Are you a versatile freelancer?

One mistake novice freelance copywriters make is to think of themselves as “writers.”

It’s an understandable error. Usually, those who get into this profession are people with a background in writing. They see freelancing as a way to write and actually get paid decent money for it.

But freelancing is really a service business. You provide a service (copywriting) to various companies, not because they want writing, but because they need copy to help them sell products and services.

Once you make that little mental adjustment, you realize that if you can provide one service, you can also provide other services. This is what most businesses do and it’s what you should do as well.

Versatile FreelancerThat’s the premise of a new book by Don Hauptman, one of the most respected copywriters in the industry. The book is called The Versatile Freelancer: How Writers and Other Creative Professionals Can Generate More Income by Seizing New Opportunities in Critiquing, Consulting, Training, and Presenting.

Don shows a variety of ways that copywriters, or any type of freelancer, can make extra money using the core knowledge and skill they have as writers.

For example, Don starts out by talking about “critiquing,” which is a service I’ve offered my clients for many years. This is both practical and timely, given today’s tough economy.

Sometimes a client wants to work with you but doesn’t have the budget to pay your full copywriting fee. By offering a critique of ads, brochures, Web sites, direct mail, or other items, you can provide a valuable service at a lower cost. I’ve also found that it’s a good way to “audition” for some clients. Once they see how helpful your critique is, they feel less risk in hiring you for your premium services.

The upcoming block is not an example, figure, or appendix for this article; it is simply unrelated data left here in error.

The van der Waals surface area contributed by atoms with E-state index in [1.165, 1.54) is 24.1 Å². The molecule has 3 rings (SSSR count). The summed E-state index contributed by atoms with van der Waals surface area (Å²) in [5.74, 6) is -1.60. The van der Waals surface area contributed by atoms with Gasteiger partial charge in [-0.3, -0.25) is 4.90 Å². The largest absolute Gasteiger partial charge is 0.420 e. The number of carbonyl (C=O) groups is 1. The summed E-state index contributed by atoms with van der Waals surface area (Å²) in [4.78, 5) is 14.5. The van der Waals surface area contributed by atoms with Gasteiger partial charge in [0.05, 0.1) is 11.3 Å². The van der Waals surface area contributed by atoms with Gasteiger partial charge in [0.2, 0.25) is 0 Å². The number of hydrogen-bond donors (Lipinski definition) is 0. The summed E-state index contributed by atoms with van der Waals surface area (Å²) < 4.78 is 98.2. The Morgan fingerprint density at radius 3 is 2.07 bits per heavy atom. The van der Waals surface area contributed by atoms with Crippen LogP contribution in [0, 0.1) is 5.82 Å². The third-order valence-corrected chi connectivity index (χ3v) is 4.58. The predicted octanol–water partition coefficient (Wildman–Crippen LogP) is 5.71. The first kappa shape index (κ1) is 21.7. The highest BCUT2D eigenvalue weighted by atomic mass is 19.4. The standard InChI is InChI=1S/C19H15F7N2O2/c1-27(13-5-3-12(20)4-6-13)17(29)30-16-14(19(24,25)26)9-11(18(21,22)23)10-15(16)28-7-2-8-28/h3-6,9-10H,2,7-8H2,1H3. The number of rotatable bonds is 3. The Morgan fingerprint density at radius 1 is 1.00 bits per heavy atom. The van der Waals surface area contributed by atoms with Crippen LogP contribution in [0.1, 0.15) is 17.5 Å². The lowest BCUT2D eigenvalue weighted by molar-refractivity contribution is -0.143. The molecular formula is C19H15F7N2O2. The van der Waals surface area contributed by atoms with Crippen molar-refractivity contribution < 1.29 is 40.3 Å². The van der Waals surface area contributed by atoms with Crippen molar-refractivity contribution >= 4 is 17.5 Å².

Don also covers public speaking, training, giving seminars, and other services, with lots of specifics and personal anecdotes about how he used these ideas in his long and successful career.

What I think you’ll enjoy just as much as the sound advice is Don’s writing style. He’s a master wordsmith and a well-known author of books on language and wordplay. I guarantee, Don agonized over every word to make The Versatile Freelancer a joy to read.

CLICK HERE to find out more and order your own copy.

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Ad copywriting tip: Tell an interesting story

Some of the best advertisements are built around a story.

This is an advanced copywriting technique and takes a deft hand to pull off, so I don’t recommend it to novice copywriters. But when you can do it convincingly, it’s a thing of beauty.

Here’s an ad I ran across while rifling through some folders this morning. This is probably too small to read, but you can click on it to download a PDF image of the entire ad.

print ad copywriting

Let’s take a look at a few things that make this ad work. Read more

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Boost response by positioning your offer

In direct marketing, everything is built around offers. In fact, to create a true direct response ad in any medium, you must do 3 specific things:

  1. Make an offer.
  2. Provide sufficient information to accept the offer.
  3. Provide an easy means of responding to the offer.